The Mine Kafon, designed by Afghan designer Massoud Hassani, is a great example of an expertly-designed device utilizing cheap materials to achieve incredible results.
The wind-powered device, which looks somewhat like a Hoberman sphere, is “approximately the height and weight of the average man, allowing it to trigger landmines as it rolls across them,” a description on the Mine Kafon website explains.
By making the device, Massoud Hassani set out with the lofty goal to eradicate landmines from Afghanistan, using a device that costs as little as $40.
At the spherical device’s core is a 37 lb (17 kg) iron casing. Dozens of low-cost bamboo legs capped with specially designed compliant plastic “feet” give the Mine Kafon a larger surface area for rolling.
Though the ball does sustain damage when it triggers a landmine, it has enough legs to allow it to roll over approximately four landmines before parts need to be replaced.
Overall, the device weighs 70 kg (154 lb), meaning it is light enough to be propelled by a normal breeze, while being heavy enough to trigger landmines it rolls over.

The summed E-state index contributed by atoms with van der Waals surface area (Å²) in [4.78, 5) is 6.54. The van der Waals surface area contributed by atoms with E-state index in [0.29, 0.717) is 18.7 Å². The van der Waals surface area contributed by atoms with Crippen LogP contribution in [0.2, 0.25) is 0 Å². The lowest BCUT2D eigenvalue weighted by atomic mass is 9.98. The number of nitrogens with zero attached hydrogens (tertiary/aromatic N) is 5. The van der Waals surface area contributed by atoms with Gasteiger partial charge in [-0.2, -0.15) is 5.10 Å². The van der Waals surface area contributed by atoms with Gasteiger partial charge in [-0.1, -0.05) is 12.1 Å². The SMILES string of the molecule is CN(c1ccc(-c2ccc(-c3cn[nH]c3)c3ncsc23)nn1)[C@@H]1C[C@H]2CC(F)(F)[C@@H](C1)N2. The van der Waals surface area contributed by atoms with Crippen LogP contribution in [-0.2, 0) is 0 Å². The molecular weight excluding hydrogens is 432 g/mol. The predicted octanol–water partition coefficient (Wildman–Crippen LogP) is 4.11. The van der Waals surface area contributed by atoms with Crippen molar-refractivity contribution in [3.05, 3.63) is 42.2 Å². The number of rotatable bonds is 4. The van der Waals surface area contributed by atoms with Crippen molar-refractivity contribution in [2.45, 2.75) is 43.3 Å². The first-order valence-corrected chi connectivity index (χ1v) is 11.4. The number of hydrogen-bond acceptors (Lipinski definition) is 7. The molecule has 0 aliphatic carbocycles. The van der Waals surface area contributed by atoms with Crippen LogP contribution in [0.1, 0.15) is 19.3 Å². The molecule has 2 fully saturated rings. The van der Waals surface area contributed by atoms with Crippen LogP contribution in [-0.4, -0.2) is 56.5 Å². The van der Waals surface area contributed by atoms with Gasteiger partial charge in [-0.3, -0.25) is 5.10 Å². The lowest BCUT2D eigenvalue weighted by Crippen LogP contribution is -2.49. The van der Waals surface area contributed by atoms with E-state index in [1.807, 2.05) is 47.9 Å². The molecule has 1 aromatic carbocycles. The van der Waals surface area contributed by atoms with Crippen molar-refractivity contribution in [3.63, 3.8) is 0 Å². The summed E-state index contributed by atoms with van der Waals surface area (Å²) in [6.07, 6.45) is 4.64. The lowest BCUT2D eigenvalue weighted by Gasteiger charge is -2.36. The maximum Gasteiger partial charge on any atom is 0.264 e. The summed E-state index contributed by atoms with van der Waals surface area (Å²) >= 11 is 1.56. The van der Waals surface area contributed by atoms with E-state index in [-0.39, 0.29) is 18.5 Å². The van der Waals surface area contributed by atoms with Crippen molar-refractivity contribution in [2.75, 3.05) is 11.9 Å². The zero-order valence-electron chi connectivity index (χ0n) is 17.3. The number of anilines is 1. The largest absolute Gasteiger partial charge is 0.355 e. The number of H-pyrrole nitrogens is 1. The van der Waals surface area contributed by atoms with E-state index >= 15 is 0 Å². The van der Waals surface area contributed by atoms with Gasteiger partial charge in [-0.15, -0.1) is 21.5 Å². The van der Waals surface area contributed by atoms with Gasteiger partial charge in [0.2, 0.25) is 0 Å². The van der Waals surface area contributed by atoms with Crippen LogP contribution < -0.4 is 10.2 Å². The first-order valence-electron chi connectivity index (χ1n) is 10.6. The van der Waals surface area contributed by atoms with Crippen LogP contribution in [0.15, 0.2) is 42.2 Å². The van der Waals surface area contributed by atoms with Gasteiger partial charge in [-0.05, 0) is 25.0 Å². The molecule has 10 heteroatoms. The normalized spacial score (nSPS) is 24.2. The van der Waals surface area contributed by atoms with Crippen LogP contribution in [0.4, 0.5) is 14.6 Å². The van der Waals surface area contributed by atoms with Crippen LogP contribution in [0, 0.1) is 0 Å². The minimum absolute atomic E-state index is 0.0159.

The ball is also equipped with a GPS unit — placed high enough to avoid damage from most mines — that maps the route the Mine Kafon has taken, allowing users to map areas that have been swept by the device.
Toy-inspired design allows affordable landmine removal
Landmine removal by trained landmine-clearing experts can be prohibitively expensive, with costs ranging between $300 and $1000 for the removal of one landmine. It is also, of course, incredibly risky for the professionals involved.
However, as a Landmine Monitor report shows, in 2019, at least 5,554 casualties of mines were recorded and there are thought to be 110 million active landmines worldwide, highlighting the need for efficient removal programs.
The Mine Kafon Ball isn’t Hassani’s only initiative: a 2020 project funded by the European Commission developed technology for drones (UAVs) to take down mines from the air.
In an interview with CNN, Hassani claimed that the idea for the Mine Kafon Ball was inspired by toys he used to play with as a child. “One of them was a little rolling object that was carried by the wind. We would race them against each other in the local fields,” he explained.
“Sometimes, due to the presence of landmines, they would roll off into places that we weren’t permitted to go.”
Using Hassani’s technology, members of similar communities in the future may escape the need to avoid entire fields and landscapes to avoid risking their lives.